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Exhibits Explore Latin American Culture Through Photography

photography by Albritton

Lilly Albritton PhD’15 traveled to Mexico City, among seven other cities, to capture the local devotional rites to the Virgin of Guadalupe. 

Two photography exhibitions exploring and challenging the perception of Latin American cultures are setting up shop in the Visual Arts Building.

UT Dallas alumna Lillian Albritton PhD’15 and doctoral candidate Lupita Murillo Tinnen are debuting new bodies of work with an opening reception from 6:30 to 8:30 p.m. Friday.

Albritton, who earned her PhD in aesthetic studies from UT Dallas this spring, traveled across the Southwestern United States to document devotional rites to the Virgin of Guadalupe. Since 2007, she has attended celebrations and processions honoring the Catholic figure in eight cities: Mexico City; San Antonio; Dallas; El Paso, Texas; Las Cruces, New Mexico; Santa Fe, New Mexico; Phoenix; and Los Angeles.

Her exhibition, “¡Que Viva la Virgen de Guadalupe!,” is the result of her extensive travels.

“I think that Las Cruces was perhaps the most unique, especially because of the care put into planning the celebration each year — Dec. 10-12 is the culmination of their year,” she said. “I was really able to see the mixing of the Old and New World traditions there, particularly in terms of their Matachine dancers. Their dance groups combine elements from Aztec, European and Plains Indian cultures.”

Murillo Tinnen

Amalia, Factory Worker, Uriangato  is part of Lupita Murillo Tinnen’s exhibit that documents the lives of Latin American migrants in the Dallas-Fort Worth region.              

The collection, a combination of black-and-white and color photographs produced from both digital files and film, is meant to challenge viewers to rethink their assumptions about religious devotion, she said.

“I think that in general, we think of religious — especially Hispanic — devotion as very traditional and conservative in nature. These celebrations for Guadalupe are about community, but are also about the individual,” Albritton said.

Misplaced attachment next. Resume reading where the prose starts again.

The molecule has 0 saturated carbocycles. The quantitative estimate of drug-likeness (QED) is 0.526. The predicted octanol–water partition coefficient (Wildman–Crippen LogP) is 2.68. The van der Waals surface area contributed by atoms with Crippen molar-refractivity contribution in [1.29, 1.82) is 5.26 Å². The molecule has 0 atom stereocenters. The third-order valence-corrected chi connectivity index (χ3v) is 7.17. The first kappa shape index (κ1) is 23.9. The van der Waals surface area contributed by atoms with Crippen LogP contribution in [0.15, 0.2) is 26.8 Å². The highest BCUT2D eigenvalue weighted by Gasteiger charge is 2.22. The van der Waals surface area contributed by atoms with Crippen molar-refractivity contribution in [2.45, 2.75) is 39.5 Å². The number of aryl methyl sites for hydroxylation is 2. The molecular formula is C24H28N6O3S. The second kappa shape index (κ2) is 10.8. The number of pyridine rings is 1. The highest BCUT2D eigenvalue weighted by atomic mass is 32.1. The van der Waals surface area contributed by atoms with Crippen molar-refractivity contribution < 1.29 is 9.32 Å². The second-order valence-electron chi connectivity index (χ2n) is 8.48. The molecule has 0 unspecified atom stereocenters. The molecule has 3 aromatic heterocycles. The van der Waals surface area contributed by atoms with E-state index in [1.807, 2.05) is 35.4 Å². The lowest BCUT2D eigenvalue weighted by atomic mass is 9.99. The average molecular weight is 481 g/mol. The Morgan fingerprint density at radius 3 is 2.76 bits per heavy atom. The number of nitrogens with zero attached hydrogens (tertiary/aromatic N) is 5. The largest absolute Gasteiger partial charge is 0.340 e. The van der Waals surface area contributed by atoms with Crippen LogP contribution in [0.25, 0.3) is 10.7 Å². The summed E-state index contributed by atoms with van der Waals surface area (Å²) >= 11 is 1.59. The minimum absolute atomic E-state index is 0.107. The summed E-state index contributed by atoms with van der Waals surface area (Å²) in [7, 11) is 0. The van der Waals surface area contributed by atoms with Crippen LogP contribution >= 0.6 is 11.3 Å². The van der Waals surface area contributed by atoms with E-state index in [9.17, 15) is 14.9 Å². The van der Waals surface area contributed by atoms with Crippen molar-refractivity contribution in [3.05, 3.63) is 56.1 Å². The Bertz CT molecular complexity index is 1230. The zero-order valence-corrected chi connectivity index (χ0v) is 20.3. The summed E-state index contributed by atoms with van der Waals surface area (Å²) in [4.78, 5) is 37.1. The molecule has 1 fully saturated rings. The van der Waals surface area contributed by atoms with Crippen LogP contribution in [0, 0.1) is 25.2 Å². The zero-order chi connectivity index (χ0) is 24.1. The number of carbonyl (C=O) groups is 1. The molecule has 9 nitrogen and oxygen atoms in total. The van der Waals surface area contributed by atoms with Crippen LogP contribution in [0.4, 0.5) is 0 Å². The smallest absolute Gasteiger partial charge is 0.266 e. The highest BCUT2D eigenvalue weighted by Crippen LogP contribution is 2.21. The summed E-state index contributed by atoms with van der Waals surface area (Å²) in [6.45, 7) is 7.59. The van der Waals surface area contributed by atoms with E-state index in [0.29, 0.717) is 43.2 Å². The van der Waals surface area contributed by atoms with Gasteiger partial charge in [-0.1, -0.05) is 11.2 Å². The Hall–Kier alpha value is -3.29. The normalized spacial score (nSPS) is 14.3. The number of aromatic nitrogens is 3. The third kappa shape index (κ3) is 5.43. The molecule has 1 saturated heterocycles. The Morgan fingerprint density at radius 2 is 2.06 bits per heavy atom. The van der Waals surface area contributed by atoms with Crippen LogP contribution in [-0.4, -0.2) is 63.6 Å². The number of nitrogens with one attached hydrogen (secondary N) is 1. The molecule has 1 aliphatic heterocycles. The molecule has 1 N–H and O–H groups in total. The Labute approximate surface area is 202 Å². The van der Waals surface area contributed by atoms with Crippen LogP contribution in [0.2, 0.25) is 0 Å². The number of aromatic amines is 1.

Her work has been exhibited at The McKinney Avenue Contemporary, 500X Gallery, the Oak Cliff Cultural Center and the Latino Cultural Center, and she has worked as a studio manager for Dallas-based photographer Laura Wilson since 2005. She holds bachelor’s and master’s degrees in art history from Southern Methodist University.

Alongside Albritton’s exploration of religion in the Southwest, Lupita Murillo Tinnen’s exhibit “Immigrant Laborers” documents the lives of Latin American migrants in the Dallas-Fort Worth region.

Using text and graphics alongside portraits of her subjects, her work challenges long-held documentary conventions, she said.

“These conventions include stark, straightforward, simple and non-manipulated images,” Tinnen said. “My images challenge this notion because they are created on the computer starting with a blank white canvas and then I add a portrait, text and other graphics to create a final image.”

Tinnen said she creates a narrative by adding additional information such as wage statistics, maps and smaller images that are repeated across the main visual.

“Instead of creating a simple and straightforward image, I create one that allows the viewer an opportunity to spend more time with the person in the portrait,” she said.  

Tinnen is a first-generation Mexican-American, and she said her heritage highly influences her work.

“I am interested in photographing my culture and sharing it with the world,” she said. “This is different than someone from another culture trying to photograph my culture. Their perspective would be entirely different. I bring my own cultural experiences to the work.”

Tinnen is working on her PhD in aesthetic studies at UT Dallas. She’s also a professor of photography and humanities at Collin College. She holds an MFA in photography from the University of North Texas and a bachelors degree in photography from Texas A&M Commerce.

The free exhibitions will run through July 24. The Visual Art Building is open from 9 a.m. to 10 p.m. Monday through Friday, and 9 a.m. to 6 p.m. Saturday.

Media Contact: The Office of Media Relations, UT Dallas, (972) 883-2155, [email protected].

Tagged: A&H